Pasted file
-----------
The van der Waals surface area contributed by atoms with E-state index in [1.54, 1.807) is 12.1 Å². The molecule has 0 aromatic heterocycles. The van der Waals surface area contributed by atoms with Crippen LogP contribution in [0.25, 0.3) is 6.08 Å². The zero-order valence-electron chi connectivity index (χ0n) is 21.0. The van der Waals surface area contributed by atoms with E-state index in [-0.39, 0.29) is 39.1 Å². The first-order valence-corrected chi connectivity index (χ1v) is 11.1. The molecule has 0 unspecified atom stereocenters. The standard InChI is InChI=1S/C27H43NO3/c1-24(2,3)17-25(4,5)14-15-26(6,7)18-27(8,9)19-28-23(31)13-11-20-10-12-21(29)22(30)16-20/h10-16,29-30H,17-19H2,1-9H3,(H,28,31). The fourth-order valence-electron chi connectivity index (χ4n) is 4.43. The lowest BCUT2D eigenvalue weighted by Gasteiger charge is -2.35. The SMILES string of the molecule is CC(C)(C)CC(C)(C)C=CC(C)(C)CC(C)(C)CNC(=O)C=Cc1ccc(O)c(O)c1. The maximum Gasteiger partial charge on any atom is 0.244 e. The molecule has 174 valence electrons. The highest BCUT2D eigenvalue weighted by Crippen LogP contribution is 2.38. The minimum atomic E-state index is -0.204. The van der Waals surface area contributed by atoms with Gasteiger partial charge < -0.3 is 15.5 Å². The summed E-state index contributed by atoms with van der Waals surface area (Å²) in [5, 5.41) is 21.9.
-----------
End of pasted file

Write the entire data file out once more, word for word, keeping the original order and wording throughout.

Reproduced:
The van der Waals surface area contributed by atoms with E-state index in [1.54, 1.807) is 12.1 Å². The molecule has 0 aromatic heterocycles. The van der Waals surface area contributed by atoms with Crippen LogP contribution in [0.25, 0.3) is 6.08 Å². The zero-order valence-electron chi connectivity index (χ0n) is 21.0. The van der Waals surface area contributed by atoms with E-state index in [-0.39, 0.29) is 39.1 Å². The first-order valence-corrected chi connectivity index (χ1v) is 11.1. The molecule has 0 unspecified atom stereocenters. The standard InChI is InChI=1S/C27H43NO3/c1-24(2,3)17-25(4,5)14-15-26(6,7)18-27(8,9)19-28-23(31)13-11-20-10-12-21(29)22(30)16-20/h10-16,29-30H,17-19H2,1-9H3,(H,28,31). The fourth-order valence-electron chi connectivity index (χ4n) is 4.43. The lowest BCUT2D eigenvalue weighted by Gasteiger charge is -2.35. The SMILES string of the molecule is CC(C)(C)CC(C)(C)C=CC(C)(C)CC(C)(C)CNC(=O)C=Cc1ccc(O)c(O)c1. The maximum Gasteiger partial charge on any atom is 0.244 e. The molecule has 174 valence electrons. The highest BCUT2D eigenvalue weighted by Crippen LogP contribution is 2.38. The minimum atomic E-state index is -0.204. The van der Waals surface area contributed by atoms with Gasteiger partial charge < -0.3 is 15.5 Å². The summed E-state index contributed by atoms with van der Waals surface area (Å²) in [5, 5.41) is 21.9.